On June 19, 2019, the New York Legislature voted to reform New York discrimination law. See NYS Assembly Bill No. A8421.  Although Governor Andrew Cuomo is expected to sign the bill, as of August 7, 2019, it still has not been delivered to him.

This post will focus on changes regarding mandatory arbitration and non-disclosure clauses, the Faragher-Ellerth defense and damages awards.  Below is a summary of some of the provisions in the bill including those covered by our prior post on the expansion of the New York State Human Rights Law (“NYSHRL”), and the effective date of each provision.



60 days

180 days

Extends NYSHRL to all employers regardless of the number of employees


Extends protections to domestic workers and contractors who provide services in the employer’s workplace


Extends NYSHRL protections to all forms of discriminatory harassment based on all protected categories, and changes hostile work environment standard to be more protective of employees


Model sexual harassment policies and training materials in English and employee’s primary language (if available on NYS website)


Prohibits non-disclosure clauses unless it is the employee’s preference, and non-disclosure agreements that effect complainant ability to report to law enforcement, federal, state or local enforcement agencies or private counsel


Prohibits mandatory arbitration clauses


Eliminates Faragher-Ellerth defense


Authorizes punitive damages and attorney’s fees


Mandatory Arbitration and Non-Disclosure Clauses

In 2018, New York banned non-disclosure agreements (unless it was the complainant’s preference) and mandatory arbitration clauses for sexual harassment claims (except where inconsistent with federal law).  The new bill will extend those prohibitions to all discrimination and harassment claims.  Recently, in Latif v. Morgan Stanley & Co. LLC et al., No. 1:18-cv-11528, Doc. No. 52. (S.D.N.Y. June 26, 2019), Judge Denise Cote granted the defendants’ motion to compel arbitration of sexual harassment claims.  The Court found that the arbitration agreement, signed by plaintiff when he accepted a job with his former employer, was enforceable and the New York law banning the mandatory arbitration of sexual harassment claims was preempted by the Federal Arbitration Act.

Further, non-disclosure/confidentiality agreements must be written in English and the complainant’s primary language, and cannot bar the complainant from disclosing those facts necessary to secure unemployment insurance, Medicaid and other public benefits to which the complainant is entitled.  Also starting on or after January 1, 2020, any agreement that bars a complainant from disclosing facts and circumstances related to a future claim of discrimination to law enforcement, federal, state or local enforcement agencies such as the Equal Employment Opportunity Commission or private counsel is unenforceable.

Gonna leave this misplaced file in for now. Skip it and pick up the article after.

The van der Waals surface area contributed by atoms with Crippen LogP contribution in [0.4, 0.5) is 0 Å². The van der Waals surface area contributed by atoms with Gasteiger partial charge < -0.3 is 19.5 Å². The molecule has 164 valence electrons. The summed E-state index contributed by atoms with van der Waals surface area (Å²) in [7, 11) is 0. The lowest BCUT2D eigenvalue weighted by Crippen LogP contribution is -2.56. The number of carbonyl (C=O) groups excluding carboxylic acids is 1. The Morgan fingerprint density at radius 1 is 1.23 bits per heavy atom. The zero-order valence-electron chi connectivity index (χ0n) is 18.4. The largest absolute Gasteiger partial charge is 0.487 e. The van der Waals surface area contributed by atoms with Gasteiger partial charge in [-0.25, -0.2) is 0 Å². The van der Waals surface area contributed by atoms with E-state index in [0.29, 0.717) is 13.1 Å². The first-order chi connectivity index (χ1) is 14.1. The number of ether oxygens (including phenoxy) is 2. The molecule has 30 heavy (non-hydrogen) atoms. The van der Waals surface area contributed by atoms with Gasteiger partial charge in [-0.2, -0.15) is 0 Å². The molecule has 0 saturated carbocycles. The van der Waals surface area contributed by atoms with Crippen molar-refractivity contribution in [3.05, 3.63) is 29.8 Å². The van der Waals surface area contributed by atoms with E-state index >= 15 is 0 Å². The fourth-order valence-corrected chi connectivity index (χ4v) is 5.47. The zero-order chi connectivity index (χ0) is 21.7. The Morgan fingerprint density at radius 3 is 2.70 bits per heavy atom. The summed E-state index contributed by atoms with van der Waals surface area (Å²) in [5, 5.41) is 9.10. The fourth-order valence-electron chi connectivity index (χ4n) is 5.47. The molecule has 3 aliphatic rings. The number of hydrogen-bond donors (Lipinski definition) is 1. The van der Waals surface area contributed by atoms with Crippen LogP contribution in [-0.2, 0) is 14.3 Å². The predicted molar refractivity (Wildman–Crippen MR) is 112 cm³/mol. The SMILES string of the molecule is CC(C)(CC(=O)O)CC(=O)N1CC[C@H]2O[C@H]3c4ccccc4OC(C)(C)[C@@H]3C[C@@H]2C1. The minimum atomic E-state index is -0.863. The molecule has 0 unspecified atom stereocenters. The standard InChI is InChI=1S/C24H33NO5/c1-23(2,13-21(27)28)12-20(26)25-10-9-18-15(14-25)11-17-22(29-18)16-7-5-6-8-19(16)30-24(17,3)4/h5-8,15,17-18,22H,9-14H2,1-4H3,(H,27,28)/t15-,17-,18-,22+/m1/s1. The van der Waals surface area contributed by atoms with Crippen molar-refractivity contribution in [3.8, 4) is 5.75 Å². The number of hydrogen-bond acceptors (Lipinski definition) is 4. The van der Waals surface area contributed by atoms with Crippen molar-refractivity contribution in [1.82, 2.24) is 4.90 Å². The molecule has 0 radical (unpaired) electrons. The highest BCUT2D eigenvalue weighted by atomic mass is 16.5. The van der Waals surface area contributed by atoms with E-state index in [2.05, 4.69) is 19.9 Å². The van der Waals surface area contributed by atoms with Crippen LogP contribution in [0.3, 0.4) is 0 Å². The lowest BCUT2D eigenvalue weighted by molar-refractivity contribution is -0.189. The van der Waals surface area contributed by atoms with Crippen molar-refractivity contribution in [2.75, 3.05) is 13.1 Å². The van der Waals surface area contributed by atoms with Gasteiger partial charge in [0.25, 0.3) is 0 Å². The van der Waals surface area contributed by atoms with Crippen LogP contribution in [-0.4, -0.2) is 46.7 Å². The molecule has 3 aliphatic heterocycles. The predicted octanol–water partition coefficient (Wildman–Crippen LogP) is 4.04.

Employers should carefully review their sexual harassment policies as well as their employment, termination, separation and settlement agreements based on the new requirements.

Faragher-Ellerth Defense

Established in two 1998 United State Supreme Court decisions, the Faragher-Ellerth defense allows an employer to avoid liability for sexual harassment committed by supervisor where there was no adverse employment action (e.g., demotion, termination, etc.), the employer attempted to prevent and promptly remedy the sexual harassment, and the employee ‘unreasonably’ failed to take preventive or corrective actions.   Faragher v. City of Boca Raton, 524 US 775 (1998); Burlington Industries, Inc. v. Ellerth, 524 US 742 (1998).

The Faragher-Ellerth defense has been unavailable to employers sued under the New York City Human Rights Law (“NYCHRL”) for discrimination claims since 2010, but was available under the NYSHRL.  Under the new law, the Faragher-Ellerth defense is eliminated and an employer defending claims under the NYSHRL will need to prove that “the harassing conduct does not rise above the level of what a reasonable victim of discrimination would consider petty slights or trivial inconveniences.” See NYS Assembly Bill No. A8421.

Punitive Damages and Attorneys’ Fees

The new law also provides a plaintiff with a significantly higher recovery upon a successful employment discrimination claim against “private employers” in the form of punitive damages.  The Commission or the court, in its discretion, may award reasonable attorneys’ fees to the prevailing party.  Previously, a successful plaintiff could only recover compensatory damages and attorneys’ fees in sexual harassment or discrimination cases (effective January 19, 2016).

Bryan Cave Leighton Paisner LLP has a team of knowledgeable lawyers and other professionals prepared to help employers address the new changes in the law.  If you or your organization would like more information on this or any other employment issue, please contact an attorney in the Employment and Labor practice group.